Sunday, October 17, 2021

Jake does redistricting, Pt. 4- What if WisGOP gets their way?

You may recall that the Wisconsin GOP have passed a Joint Resolution laying out how they wanted to re-gerrymander the State Legislature for the 2020s. And no surprise, but the WisGOPs want to continue with the current rigged maps as much as possible.
3. Retain as much as possible the core of existing districts, thus maintaining existing communities of interest, and promoting the equal opportunity to vote by minimizing disenfranchisement due to staggered Senate terms.
This will be likely be the basis of their argument to the Wisconsin Supreme Court for drawing new maps, and so I wanted to take a look to see what it might be looked like to draw up a map that way.

Obviously, the maps wouldn't be very different than the gerrymandered mess that we have today. Let me remind you what that looks like. First the Assembly.

Looking at the 2016-2020 composite voting numbers in Wisconsin (as outlined by the Dave's Redistricting site), the current maps break down as follows, based on who got the most votes in statewide races in each of those districts:

Assembly GOP 61, Dem 38
Senate - GOP 22, Dem 11

This is despite Dems having around a 1% advantage in that 2016-2020 composite vote. Some of this is simple geographic packing (Dems have 80-90% of the vote in districts, GOPs have no more than 71%), but the real way the gerrymander shows itself is in the number of close districts that lean GOP.

Assembly current maps
Win by 0-5% - GOP 7, Dem 4
Win by 5-10% - GOP 8, Dem 4

Senate current maps
Win by 0-5% GOP 4, Dem 1
Win 5-10% GOP 3, Dem 1

So keep those numbers in mind, and then take a look at what I drew up. Starting with the statewide map.

And then the Milwaukee area in particular.

The loss of population in the City of Milwaukee is apparent here, districts on the north side (especially) have to grow in geography to make up for the loss of people. So city-based districts are now absorbing suburbs like Brown Deer and Glendale, which ironically may help Republicans who got too cute in the last gerrymander, and ended up making more districts competitive by trying to combine those areas with pro-GOP suburbs to the north.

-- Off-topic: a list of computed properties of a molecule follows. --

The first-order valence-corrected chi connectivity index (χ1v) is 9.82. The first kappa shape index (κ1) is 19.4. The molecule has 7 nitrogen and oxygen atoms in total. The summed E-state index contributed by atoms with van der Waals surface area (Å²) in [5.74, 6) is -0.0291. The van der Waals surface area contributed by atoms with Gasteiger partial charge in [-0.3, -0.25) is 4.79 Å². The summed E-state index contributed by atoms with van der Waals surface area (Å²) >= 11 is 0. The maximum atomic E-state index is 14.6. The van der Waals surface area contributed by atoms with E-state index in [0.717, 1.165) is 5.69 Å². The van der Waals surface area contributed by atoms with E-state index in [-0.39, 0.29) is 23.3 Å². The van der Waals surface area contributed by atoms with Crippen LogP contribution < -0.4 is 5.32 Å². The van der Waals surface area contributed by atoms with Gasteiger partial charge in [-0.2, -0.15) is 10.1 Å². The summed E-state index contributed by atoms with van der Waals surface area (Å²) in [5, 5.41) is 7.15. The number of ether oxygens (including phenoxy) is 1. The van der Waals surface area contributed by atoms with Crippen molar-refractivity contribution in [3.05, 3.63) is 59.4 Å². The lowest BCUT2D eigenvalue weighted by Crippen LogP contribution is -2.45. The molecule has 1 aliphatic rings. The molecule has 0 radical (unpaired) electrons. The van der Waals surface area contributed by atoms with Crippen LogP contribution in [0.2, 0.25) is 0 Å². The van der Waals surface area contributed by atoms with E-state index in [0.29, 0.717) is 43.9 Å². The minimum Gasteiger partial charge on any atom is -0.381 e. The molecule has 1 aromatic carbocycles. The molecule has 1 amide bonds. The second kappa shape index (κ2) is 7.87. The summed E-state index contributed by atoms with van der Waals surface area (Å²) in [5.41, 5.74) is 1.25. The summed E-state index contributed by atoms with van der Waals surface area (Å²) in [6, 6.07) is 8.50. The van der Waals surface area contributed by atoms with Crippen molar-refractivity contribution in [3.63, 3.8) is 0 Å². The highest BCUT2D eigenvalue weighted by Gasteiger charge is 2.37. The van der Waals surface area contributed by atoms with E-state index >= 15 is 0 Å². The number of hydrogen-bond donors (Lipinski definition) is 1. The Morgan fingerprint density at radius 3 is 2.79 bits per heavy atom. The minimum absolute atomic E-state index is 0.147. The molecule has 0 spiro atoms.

You can also see where the growth in the Madison area shrinks those districts, particularly in the western half of the county. This likely will benefit Dems, as more districts have to include blue territory than they do now, and likely would sink current GOPs from Lodi and Dodgeville that have seats today.

Put it together, and the GOP would maintain their lopsided advantage in the Assembly.

Total districts - GOP 61, Dem 38 (no change)
Win by 0-5% - GOP 9, Dem 4 (GOP +2)
Win by 5-10% - GOP 7, Dem 5 (GOP -1, Dem +1)

The Senate combines 3 Assembly districts into 1, and here's what that current map looks like.

The main difference with my updated districts is that you will see is how Jon Erpenbach's district gets confined mostly to western Dane County instead of going to Baraboo and Portage under the current gerrymander, and how the districts around there have to get closer to Madison as a result.

And Milwaukee County has fewer places that have bleed over from the WOW counties, as the Milwaukee districts have to grow in geography to make up for the loss of people.

Put that together, and the GOP maintains their 2-to-1 advantage in the Senate.

Total districts - GOP 22, Dem 11 (no change)
Win by 0-5% - GOP 4, Dem 1 (no change)
Win by 5-10% - GOP 2, Dem 1 (GOP -1)

Interestingly, all 5 of the closest districts would be up for re-election in 2022, with none in the 2024 cycle.

You can see why WisGOPs want to keep this as the basis for redistricting. It takes Dems winning around 54-55% of the vote to flip either of these chambers (and in the Senate, it would be 2 elections in a row), which helps explain why GOPs spend more time worrying about the 20%ers frothing at the mouth (since those dipshits vote in low-pturnout primaries), than they do the middle 5% of voters.

As I've mentioned before, "fair maps" in Wisconsin don't mean that the breakdown is 50-50 for seats (it's more like 57-42 in Assembly and 20-13 for the Senate). But it does mean that Dems only need 52-53% to flip, and that the close districts are a near-even split between Dem and GOP.

That's what needs to be adjusted, and "just vote harder" isn't an adequate response if the GOPs are allowed to rig things for the next 10 years.

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